The 1991 Kathlyn Bigelow-directed film didn’t have to tom-tom its subversiveness. Thieves wearing masks showing maniacally grinning former presidents robbing banks? Check. Thieves with the charisma of stars throwing up the image of cautious law breakers? Check. Rookie FBI agent falling completely under the spell of that charm? Check again.
Take Point Break 24 years later. It’s not just presidents who are bleached of colour. Even thieves must center their wickedness on something as concrete as concern for the earth.
So, the gang of thieves are this time chasing eight ordeals specified by a green warrior, who given his name that is Ozaki and his beard that is thin and pointy, must be taken for a zen master of some sorts. The ordeals all involve an extreme sport of some kind, in air, water, or on mountain and land, which we are told is a way of saying “thank you” to the planet. At other times the gang gives away money it steals to the poor — diamonds to Mumbai slums, cash to Mexico jungles — as an offering to earth. The largesse is always strewn from the sky, in as skewed a sense of altruism as any in this film.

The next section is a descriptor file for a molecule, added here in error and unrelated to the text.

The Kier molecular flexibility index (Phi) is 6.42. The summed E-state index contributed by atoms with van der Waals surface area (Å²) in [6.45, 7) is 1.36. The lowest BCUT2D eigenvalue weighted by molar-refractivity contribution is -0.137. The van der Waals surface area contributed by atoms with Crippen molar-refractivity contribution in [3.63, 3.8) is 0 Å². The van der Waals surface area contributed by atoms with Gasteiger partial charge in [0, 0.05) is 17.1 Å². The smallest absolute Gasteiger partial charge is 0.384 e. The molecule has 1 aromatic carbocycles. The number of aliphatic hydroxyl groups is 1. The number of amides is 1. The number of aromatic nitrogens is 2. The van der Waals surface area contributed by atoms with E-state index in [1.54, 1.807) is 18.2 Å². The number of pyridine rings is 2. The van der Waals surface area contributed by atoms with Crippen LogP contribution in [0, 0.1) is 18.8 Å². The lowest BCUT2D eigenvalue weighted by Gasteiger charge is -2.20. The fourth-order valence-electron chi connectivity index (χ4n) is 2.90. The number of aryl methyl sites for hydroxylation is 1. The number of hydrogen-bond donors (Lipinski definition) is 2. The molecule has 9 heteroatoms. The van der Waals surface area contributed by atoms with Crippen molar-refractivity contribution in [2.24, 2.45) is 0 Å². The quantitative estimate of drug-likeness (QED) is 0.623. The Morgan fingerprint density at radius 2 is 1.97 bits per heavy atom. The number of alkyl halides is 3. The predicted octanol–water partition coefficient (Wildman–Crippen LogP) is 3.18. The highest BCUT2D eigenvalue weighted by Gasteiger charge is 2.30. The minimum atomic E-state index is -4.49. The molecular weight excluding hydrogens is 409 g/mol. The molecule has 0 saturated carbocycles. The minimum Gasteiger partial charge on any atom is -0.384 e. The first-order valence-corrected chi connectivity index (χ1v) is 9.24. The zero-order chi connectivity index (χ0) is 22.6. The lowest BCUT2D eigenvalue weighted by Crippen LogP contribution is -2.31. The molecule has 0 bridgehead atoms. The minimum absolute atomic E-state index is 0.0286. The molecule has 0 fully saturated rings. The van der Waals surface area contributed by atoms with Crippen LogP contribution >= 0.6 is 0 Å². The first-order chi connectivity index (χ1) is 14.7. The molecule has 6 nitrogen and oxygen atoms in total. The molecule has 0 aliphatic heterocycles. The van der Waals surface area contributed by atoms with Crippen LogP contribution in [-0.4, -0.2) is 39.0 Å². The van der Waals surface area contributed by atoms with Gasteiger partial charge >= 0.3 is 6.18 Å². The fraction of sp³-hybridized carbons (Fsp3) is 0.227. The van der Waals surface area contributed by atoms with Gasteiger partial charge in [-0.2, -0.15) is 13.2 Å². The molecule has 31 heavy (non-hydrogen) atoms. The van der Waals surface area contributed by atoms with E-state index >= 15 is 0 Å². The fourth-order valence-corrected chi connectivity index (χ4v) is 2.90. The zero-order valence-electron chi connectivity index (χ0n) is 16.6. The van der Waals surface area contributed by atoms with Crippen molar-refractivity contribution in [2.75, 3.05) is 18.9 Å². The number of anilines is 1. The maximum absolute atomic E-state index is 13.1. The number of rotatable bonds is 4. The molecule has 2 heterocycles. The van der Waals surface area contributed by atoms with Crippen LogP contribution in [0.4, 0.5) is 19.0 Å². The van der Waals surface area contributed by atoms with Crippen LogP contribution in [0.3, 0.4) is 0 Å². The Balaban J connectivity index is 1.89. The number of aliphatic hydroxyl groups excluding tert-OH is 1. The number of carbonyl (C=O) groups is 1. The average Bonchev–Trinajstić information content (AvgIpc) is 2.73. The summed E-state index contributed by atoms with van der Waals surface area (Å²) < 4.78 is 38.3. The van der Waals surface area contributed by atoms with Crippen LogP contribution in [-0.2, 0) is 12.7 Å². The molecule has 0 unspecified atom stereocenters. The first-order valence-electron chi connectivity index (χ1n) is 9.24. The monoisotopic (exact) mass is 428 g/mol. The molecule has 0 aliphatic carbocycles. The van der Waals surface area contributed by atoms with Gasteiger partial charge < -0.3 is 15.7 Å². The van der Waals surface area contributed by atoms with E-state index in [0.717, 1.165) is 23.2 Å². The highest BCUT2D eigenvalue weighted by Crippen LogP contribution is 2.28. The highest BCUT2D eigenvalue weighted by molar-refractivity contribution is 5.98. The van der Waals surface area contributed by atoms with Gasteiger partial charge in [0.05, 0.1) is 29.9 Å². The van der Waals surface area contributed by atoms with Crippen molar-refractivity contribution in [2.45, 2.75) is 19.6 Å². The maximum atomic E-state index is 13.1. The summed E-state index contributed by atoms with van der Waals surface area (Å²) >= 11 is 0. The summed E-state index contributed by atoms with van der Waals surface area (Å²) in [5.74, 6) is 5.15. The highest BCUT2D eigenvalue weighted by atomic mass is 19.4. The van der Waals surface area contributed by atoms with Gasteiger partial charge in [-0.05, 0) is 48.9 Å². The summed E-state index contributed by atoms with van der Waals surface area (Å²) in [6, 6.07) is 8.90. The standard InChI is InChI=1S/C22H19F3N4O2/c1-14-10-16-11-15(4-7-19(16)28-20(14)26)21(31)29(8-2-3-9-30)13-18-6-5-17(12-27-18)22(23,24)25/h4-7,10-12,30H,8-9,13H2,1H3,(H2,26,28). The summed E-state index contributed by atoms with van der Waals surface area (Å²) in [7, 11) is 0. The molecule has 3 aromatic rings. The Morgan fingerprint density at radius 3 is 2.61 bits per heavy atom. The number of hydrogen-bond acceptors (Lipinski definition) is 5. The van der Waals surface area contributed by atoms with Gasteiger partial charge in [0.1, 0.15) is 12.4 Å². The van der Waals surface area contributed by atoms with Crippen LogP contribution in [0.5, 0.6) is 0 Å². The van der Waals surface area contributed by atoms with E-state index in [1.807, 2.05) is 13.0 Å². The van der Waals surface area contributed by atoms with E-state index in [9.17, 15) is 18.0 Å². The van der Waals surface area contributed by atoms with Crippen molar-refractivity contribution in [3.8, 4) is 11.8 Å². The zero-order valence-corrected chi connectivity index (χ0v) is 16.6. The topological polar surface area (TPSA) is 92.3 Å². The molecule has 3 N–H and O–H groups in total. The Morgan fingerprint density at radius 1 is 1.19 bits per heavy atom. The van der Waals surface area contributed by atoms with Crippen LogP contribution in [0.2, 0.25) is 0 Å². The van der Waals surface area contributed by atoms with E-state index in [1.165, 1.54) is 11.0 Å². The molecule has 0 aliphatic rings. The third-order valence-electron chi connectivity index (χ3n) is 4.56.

If that is not enough, the film puts its cast of largely character-less actors through episodes designed to impress rather than engage. The more the actors skid, slide, swim, fly and fight as part of their “spirited” performance, the less and less concerned you are about where they are hurting in the process.
Ramirez, standing in for Patrick Swayze from the original, doesn’t have the late actor’s natural swagger, but makes up with his eyes promising a world of buried pain. Bracey, who is in the Johnny Utah role, is someone’s version of Keanu Reeves. And a very bad version where Reeves loses his vulnerability for a mess of long blond hair.
The failure of Point Break is in a sense the failure of our times. We are a generation spent of causes, and fighting for own “human spirit” is no more enough.
Director: Ericson CoreStarring
Cast: Edgar Ramirez, Luke Bracey, Ray Winstone, Teresa Palmer